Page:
Two cases are described where catheters or wires were inserted and they did not end up where they were intended.  The figure, from the second case, shows the entangled wires removed from the dilated second guidewire site. (Image source: Anesthsia & Analgesia)

Two cases are described where catheters or wires were inserted and they did not end up where they were intended. The figure, from the second case, shows the entangled wires removed from the dilated second guidewire site. (Image source: Anesthsia & Analgesia)

Many have written about complications related to central line or Swan-Ganz catheter placement. This month’s issue of A&A Case Reports has three reports describing issues related to the catheters: two discussing placement and one examining removal. In the first case, Dr. Dirk J. Varelmann and Dr. Jan N. Hilberath, Department of Anesthesiology, Perioperative and Pain Medicine, Brigham and Women’s Hospital, Boston, Massachusetts, describe a flow-directed pulmonary artery catheter (PAC) that was looped in the pulmonary artery in the article titled “Misplacement of a Pulmonary Artery Catheter.” The patient had end-stage dilated cardiomyopathy and had an automatic implantable cardioverter defibrillator (AICD) for ventricular tachycardia. The patient was scheduled to undergo implantation of a left ventricular assist device. A PAC was placed through a 9F introducer sheath inserted through the right internal jugular vein. The central venous pressure (CVP) sensor of the pulmonary artery catheter showed a right ventricular pressure trace when it was advanced to 55 cm and a pulmonary artery pressure waveform when it was advanced to a depth of 65 cm. However, the pulmonary artery transducer consistently showed a normal CVP waveform. The providers initially thought that the transducers had been switched and were relabeled. A chest radiograph after the procedure showed that the catheter had looped, with the distal tip of the pulmonary artery catheter projected over the AICD coil in the superior vena cava, and the central venous orifice projected into the pulmonary artery. After reinsertion of the catheter, measurements were as expected.

In the second case, Dr. Yasunori Mishima, Department of Anesthesiology, Kurume University School of Medicine, Kurume, Japan, and colleagues, describe how two wires inserted into the right internal jugular vein became tangled in the article titled “A Significant Complication that Occurred During Insertion of Dual Guidewires into the Right Internal Jugular Vein for Central Venous Catheterization.” The patient had a ruptured thoracic aorta and was scheduled for emergency aortic arch replacement. After anesthesia induction, a 22-G venous catheter was inserted into the right internal jugular vein using ultrasound, and a guidewire (GW1) was inserted. Next, a 20-G venous catheter was inserted about 1 cm cranial to the first puncture site. Mild resistance was noted during catheter insertion, though there was backflow of venous blood. A second guidewire was inserted. After dilation, a catheter was inserted over the first guidewire. However, the first guidewire could not be removed after the catheter was passed. The catheter was removed, but even then the first guidewire could only be withdrawn to within 5 cm of the skin. It was then noted that the second guidewire could not be removed either. The puncture site of the second guidewire was dilated. Both first and second guidewires were removed through the second puncture site. It was noted that second guidewire had penetrated the first guidewire about 5 cm from its tip between the steel core and outer wire. You couldn’t do this if you tried!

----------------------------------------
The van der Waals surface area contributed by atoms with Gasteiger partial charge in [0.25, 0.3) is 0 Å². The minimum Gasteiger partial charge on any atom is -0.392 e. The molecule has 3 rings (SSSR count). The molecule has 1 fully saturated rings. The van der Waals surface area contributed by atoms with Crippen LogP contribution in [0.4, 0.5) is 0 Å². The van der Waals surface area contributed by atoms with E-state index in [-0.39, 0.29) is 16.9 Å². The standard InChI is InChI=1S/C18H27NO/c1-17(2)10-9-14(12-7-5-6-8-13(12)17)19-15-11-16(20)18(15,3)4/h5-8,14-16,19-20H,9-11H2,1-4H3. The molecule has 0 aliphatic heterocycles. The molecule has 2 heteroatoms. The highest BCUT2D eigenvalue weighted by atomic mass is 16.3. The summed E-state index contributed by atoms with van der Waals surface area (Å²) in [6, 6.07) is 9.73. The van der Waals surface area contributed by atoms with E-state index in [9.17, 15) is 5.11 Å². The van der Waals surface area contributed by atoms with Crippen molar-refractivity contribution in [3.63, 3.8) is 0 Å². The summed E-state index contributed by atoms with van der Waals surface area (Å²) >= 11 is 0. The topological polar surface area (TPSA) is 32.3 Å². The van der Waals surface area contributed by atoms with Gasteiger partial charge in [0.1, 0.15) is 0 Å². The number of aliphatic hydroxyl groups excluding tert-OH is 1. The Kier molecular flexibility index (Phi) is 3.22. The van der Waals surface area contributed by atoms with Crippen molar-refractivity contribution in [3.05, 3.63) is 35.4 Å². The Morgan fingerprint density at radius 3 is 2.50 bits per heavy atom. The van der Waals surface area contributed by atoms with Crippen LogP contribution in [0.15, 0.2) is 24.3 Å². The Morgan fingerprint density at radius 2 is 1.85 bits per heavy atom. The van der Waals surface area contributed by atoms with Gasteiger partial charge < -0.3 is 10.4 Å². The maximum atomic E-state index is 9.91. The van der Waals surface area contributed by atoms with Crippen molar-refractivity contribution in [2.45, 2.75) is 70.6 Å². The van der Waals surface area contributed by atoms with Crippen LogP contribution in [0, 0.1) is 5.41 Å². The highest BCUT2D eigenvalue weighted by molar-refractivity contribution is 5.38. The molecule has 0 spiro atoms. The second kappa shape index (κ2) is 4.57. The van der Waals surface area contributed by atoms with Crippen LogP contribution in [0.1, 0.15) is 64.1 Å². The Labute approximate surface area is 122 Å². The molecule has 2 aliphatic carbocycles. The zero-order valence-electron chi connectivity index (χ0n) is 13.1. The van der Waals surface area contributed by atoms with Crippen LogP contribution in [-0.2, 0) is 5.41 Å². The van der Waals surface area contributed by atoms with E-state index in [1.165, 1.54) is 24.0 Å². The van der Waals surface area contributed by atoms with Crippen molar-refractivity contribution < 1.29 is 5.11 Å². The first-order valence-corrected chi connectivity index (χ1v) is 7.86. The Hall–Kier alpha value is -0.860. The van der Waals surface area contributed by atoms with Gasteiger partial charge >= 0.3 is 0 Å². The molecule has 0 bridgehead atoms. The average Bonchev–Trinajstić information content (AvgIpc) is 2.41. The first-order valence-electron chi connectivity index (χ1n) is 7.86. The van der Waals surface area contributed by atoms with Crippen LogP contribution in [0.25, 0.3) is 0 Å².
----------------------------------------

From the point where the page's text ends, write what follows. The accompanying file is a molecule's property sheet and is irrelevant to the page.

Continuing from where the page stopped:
Chest radiographs are routinely obtained after central venous catheter insertion in the ICU. The same is not typically done in the operating room. Perhaps that practice should change. Also, it’s difficult to show that outcome improves after pulmonary artery catheter insertion. At least in the operating room, doesn’t transesophageal echocardiography (TEE) provide the same information, if not more? Dr. Annemarie Thompson, Department of Anesthesiology, Duke University School of Medicine, Durham, North Carolina, notes in the accompanying editorial comment that TEE is also useful for visualizing catheters and wires and if it had been used, it could have helped guide the wires and catheters, precluding the complications described.